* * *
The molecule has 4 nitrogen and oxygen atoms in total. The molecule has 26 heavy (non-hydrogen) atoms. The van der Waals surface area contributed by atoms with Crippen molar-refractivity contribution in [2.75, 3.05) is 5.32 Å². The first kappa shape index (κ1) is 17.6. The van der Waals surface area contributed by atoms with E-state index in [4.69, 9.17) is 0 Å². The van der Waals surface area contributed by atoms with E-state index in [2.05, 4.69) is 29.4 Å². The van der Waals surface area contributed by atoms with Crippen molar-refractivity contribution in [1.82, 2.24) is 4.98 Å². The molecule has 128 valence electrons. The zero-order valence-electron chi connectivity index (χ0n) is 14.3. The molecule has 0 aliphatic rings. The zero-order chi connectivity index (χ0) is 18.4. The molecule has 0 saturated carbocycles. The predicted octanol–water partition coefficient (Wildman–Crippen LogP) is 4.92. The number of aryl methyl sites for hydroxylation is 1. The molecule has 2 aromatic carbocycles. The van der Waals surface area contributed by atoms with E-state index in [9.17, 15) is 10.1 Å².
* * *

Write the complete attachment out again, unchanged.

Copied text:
The molecule has 4 nitrogen and oxygen atoms in total. The molecule has 26 heavy (non-hydrogen) atoms. The van der Waals surface area contributed by atoms with Crippen molar-refractivity contribution in [2.75, 3.05) is 5.32 Å². The first kappa shape index (κ1) is 17.6. The van der Waals surface area contributed by atoms with E-state index in [4.69, 9.17) is 0 Å². The van der Waals surface area contributed by atoms with E-state index in [2.05, 4.69) is 29.4 Å². The van der Waals surface area contributed by atoms with Crippen molar-refractivity contribution in [1.82, 2.24) is 4.98 Å². The molecule has 128 valence electrons. The zero-order valence-electron chi connectivity index (χ0n) is 14.3. The molecule has 0 aliphatic rings. The zero-order chi connectivity index (χ0) is 18.4. The molecule has 0 saturated carbocycles. The predicted octanol–water partition coefficient (Wildman–Crippen LogP) is 4.92. The number of aryl methyl sites for hydroxylation is 1. The molecule has 2 aromatic carbocycles. The van der Waals surface area contributed by atoms with E-state index in [9.17, 15) is 10.1 Å².